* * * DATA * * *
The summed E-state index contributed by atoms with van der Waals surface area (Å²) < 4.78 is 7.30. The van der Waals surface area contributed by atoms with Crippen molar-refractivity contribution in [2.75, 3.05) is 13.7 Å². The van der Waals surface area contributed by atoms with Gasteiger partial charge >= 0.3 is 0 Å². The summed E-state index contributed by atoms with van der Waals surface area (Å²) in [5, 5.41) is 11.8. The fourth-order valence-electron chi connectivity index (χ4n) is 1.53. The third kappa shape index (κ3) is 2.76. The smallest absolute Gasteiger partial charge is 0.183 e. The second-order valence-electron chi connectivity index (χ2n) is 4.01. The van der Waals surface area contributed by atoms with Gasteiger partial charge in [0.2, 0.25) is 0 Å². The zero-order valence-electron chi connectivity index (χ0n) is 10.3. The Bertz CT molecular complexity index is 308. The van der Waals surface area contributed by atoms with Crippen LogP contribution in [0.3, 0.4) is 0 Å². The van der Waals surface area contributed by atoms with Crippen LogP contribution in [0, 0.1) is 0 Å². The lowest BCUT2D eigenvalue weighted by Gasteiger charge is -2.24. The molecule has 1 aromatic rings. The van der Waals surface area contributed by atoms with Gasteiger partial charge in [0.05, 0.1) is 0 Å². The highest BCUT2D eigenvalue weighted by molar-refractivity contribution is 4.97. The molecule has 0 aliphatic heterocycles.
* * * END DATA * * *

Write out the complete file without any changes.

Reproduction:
The summed E-state index contributed by atoms with van der Waals surface area (Å²) < 4.78 is 7.30. The van der Waals surface area contributed by atoms with Crippen molar-refractivity contribution in [2.75, 3.05) is 13.7 Å². The van der Waals surface area contributed by atoms with Gasteiger partial charge >= 0.3 is 0 Å². The summed E-state index contributed by atoms with van der Waals surface area (Å²) in [5, 5.41) is 11.8. The fourth-order valence-electron chi connectivity index (χ4n) is 1.53. The third kappa shape index (κ3) is 2.76. The smallest absolute Gasteiger partial charge is 0.183 e. The second-order valence-electron chi connectivity index (χ2n) is 4.01. The van der Waals surface area contributed by atoms with Gasteiger partial charge in [0.2, 0.25) is 0 Å². The zero-order valence-electron chi connectivity index (χ0n) is 10.3. The Bertz CT molecular complexity index is 308. The van der Waals surface area contributed by atoms with Crippen LogP contribution in [0.3, 0.4) is 0 Å². The van der Waals surface area contributed by atoms with Crippen LogP contribution in [0, 0.1) is 0 Å². The lowest BCUT2D eigenvalue weighted by Gasteiger charge is -2.24. The molecule has 1 aromatic rings. The van der Waals surface area contributed by atoms with Gasteiger partial charge in [0.05, 0.1) is 0 Å². The highest BCUT2D eigenvalue weighted by molar-refractivity contribution is 4.97. The molecule has 0 aliphatic heterocycles.